Let's take you on a tour of some of Abuja's finest architectural structures and the interesting facts about them.
The capital city of Nigeria has many attractions associated with it. One of which is Aso Rock, an enormous monolith that dominates the skyline of the city. However, there are other structures whose edifice bring beauty to the skyline of the Abuja.
This house built in the shape of a plane is one sight to behold in Abuja. It was built by a Lebanese couple, the Saids, in 2002. Jammal Said, the husband who spearheaded the project, in a bid to fulfil his wife’s love of travel, came up with the idea of building a plane house of about 100 ft (30.5 m) long.
According to Culture Trip, "The house itself has three floors and a basement. The wings and engines of the plane that extend over the sides of the hilltop villa each contain a bedroom and bathroom. The beautifully constructed cabin area is a living room and bar, the TV/computer game room is located in the plane’s cockpit, while the back of the plane is a kitchen. Along with the main building, the property also features a number of other aircraft-inspired structures, one resembling an aircraft control tower. Behind the main house is a smaller, plane-topped guest cottage and a two-storey security booth."
You can find the building at Yakubu Gowon Crescent in Asokoro to fulfil your wanderlust. However, bear in mind that the building is private property.
Considered one of the most controversial architectures in Abuja, the Ship House is a fan favourite. It is white building built in the shape of a ship and doubles as the headquarters of the Nigerian Ministry of Defence, which consists of the Nigerian Army, the Nigerian Air Force, the Nigerian Navy and others. Though access to it is limited, it still remains one of the hottest tourist spots for sight seeing.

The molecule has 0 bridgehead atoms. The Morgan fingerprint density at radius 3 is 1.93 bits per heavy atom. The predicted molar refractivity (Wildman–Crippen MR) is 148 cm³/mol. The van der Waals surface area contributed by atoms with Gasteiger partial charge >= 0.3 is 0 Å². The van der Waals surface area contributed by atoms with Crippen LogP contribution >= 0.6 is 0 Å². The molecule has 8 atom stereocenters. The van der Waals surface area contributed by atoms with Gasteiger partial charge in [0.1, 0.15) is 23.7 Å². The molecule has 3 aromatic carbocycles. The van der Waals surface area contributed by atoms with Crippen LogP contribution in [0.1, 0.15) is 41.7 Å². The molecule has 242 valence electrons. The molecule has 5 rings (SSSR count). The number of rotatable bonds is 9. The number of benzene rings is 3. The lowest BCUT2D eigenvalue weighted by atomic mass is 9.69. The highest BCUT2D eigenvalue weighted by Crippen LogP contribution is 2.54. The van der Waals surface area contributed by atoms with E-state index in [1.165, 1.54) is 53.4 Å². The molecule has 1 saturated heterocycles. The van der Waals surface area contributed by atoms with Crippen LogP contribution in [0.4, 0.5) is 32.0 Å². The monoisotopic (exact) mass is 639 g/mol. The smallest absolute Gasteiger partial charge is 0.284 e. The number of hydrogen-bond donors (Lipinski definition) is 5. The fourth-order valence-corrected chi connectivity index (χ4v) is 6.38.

The Abuja National Mosque, informally known as Central Mosque, is easily one of the most popular tourist attractions of Abuja. According to the Hongkiat survey, the Abuja National Mosque is one of the top 50 Most Beautiful Religious Centres in the world. Its famous golden dome and four minarets, which can be seen from miles away, are signature for the depiction of the Federal Capital Territory. Tourists come from all over the world to take a tour of the mosque which is open to the non-Muslims except during prayers.
Formerly known as the National Ecumenical Center, the National Christian centre was built to celebrate Christendom in Nigeria. It was completed in 2005, though its construction had been left pending for 16 years. Its tall spire adds its edifice to the skies of Abuja.
The building itself was built in a neo-gothic style and has several pivoted arches which lead to the altar. The altar itself is centrally placed in the church and makes a complete rotation every 10 minutes. A pipe organ is fitted to the right wing of the church, close to which sits the choir. Stained glass windows which employ a simple but attractive mix of yellow, green and red colors can be seen all around the church. Tourists from all over the world come to see this magnificence as the cathedral is open to everyone except during church activities. Guided tours are also available.
This building is the headquarters of the Central Bank of Nigeria. Standing at 308 ft (94 m), it ranks as one of the tallest buildings in Nigeria. You can find the architectural beauty on Tafawa Balewa Way, Central Business District, Abuja.
The Boat house is a red apartment building built in the shape of a large boat. It is a government issued house, barely meters away from the Ministry of Defence in Garki.
Ever wondered where the laws of Nigeria are made? This building is where the drama happens. The 40,000m² floor area complex houses the Legislative Chamber and the Senatorial Chamber and acts as the legislative building of the National Assembly. Built in 1999 at a cost of nearly $35.18 million, the building's imposing green dome is one unique sight in Abuja.